新华网评:这六个字很暖心

The ceremony now begins. The dastour chants his prayers, throwing handfuls of rice all the time[Pg 17] over the young couple. A sheet is held up between the two, and a priest twines a thread about the chair. At the seventh turn the sheet is snatched away, and the bride and bridegroom, with a burst of laughter, fling a handful of rice at each other. A large open niche, supported on massive columns and enclosed by a carved parapet, built by some king with a long, high-sounding name, looks as if it were made of gold; the stone is yellow and flooded with sunshine, which, where the hard material is not too thick, shines through and makes it seem transparent, with the peculiar vibrant glow of molten metal. The shadows, blue by contrast, are as soft as velvet; twinkling sparks are lighted up in the angles of the architrave, by the reflected rays, like stars in the stone itself.

All along the narrow streets, paved with broad flagstones up and down in low irregular steps, stand the five hundred temples of Benares, and between them houses with carved stone porticoes. The ochre-coloured stone, of which they all are built, is toned in places by a coating of reddish purple, faded by the rain and sun to pale flesh-colour, with an undertone of the yellow wall; and this takes on a glow as of ruby and sunset fires in the watery ripple reflected from the rivera mingling of every hue of intense sunshine, filtering through the awnings spread over the balconiesa glory of repose, tender and clear, which seems to emanate from the objects themselves, and to envelop them in a fine powder of light.

At the last moment some porters, preceded by two sowars in uniform and holding pikes, bore a large palankin, hermetically closed, to the door of a first-class carriage, and softly set it down. The carriage was opened for a moment: I could see within a party of women-servants, shrouded in white muslin, who were preparing a couch. An old negress handed out to the porters a large sheet, which they held over the palankin, supporting it in such a way as to make a covered passage screening the carriage door. There was a little bustle under the sheetthe end was drawn in, and the sheet fell over the closed door. Another templecarved and pierced, and loaded and overloaded with ornament. In the crypt was a bas-relief representing the ceremony of marriage: the procession, the couple in front of the altar, the relations sitting round, all alike in the same crouching attitude, like toys set out by a little child. Then the model of a very famous temple elsewhere in India: columns, gateways, statues of the gods, all reproduced with microscopic exactitude down to the minutest details; and surrounding this tiny model a bas-relief of the most bewildering perspectivea plan of Satrunji with its fifty-two principal temples, its trees and sacred tanks; and as a pendant to this representation, a circular carving giving a bird's-eye view of the crowd, the same little doll-like figures[Pg 79] repeated again and again, coming to worship with arms and legs spread out, grovelling, as if they were swimming.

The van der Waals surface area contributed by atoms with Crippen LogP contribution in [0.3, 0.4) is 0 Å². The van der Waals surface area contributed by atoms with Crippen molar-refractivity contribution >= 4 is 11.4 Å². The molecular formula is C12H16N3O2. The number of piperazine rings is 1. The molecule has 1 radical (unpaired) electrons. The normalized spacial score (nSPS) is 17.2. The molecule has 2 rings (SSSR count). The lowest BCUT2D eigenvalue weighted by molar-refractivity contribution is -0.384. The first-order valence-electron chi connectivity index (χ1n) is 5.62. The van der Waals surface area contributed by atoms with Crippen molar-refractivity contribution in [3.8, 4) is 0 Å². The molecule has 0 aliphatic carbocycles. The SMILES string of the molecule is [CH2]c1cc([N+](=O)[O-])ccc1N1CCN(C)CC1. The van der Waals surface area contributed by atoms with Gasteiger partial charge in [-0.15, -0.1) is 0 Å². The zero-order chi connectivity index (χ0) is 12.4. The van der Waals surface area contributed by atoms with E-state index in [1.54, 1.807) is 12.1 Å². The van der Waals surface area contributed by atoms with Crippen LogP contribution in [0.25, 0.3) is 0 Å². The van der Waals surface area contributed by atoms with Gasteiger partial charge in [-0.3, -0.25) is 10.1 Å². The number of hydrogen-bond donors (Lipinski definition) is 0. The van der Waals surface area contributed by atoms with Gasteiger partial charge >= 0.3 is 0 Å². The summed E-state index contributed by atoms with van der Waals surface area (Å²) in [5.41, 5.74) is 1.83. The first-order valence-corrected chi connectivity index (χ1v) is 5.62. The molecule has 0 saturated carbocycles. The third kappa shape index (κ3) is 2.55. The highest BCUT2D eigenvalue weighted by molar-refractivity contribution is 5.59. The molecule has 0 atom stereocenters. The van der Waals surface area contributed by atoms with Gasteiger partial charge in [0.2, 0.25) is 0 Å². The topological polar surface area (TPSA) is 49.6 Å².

This, then, is the malady of the appalling namethe Plaguehardened glands in the throat or under the arm; the disease that gives its victim fever, sends him to sleep, exhausts, and infallibly kills him. Little beggar-girls with a depraved look, artful little hussies, pursued us coaxingly: "Give something, sahib, to pretty Cingalee girl, who wants to go over sea to where the gentlemens live."

On the very summit of the hill, all over the ravine which divided it from another, and which has been filled up at an enormous cost, and then on the top of that other hill beyond, temples are piled up, shining against the too-blue sky, with pointed roofs of stone, scorched by the sun or stained by the rain, and patterned with pale-hued lichens. Above each a spear stands up, impaling a metal ball. In infinite variety, differing in materials, style, and proportions, some quite small, as if they had sprouted round the base of others that are gigantic, there are here five thousand temples built by the faithful, who are incessantly erecting more, devoting great fortunes to the vanity of leaving a chapel that bears their name. Men were carrying mud in enormous turtle-shells that they used for baskets.

[Pg 27]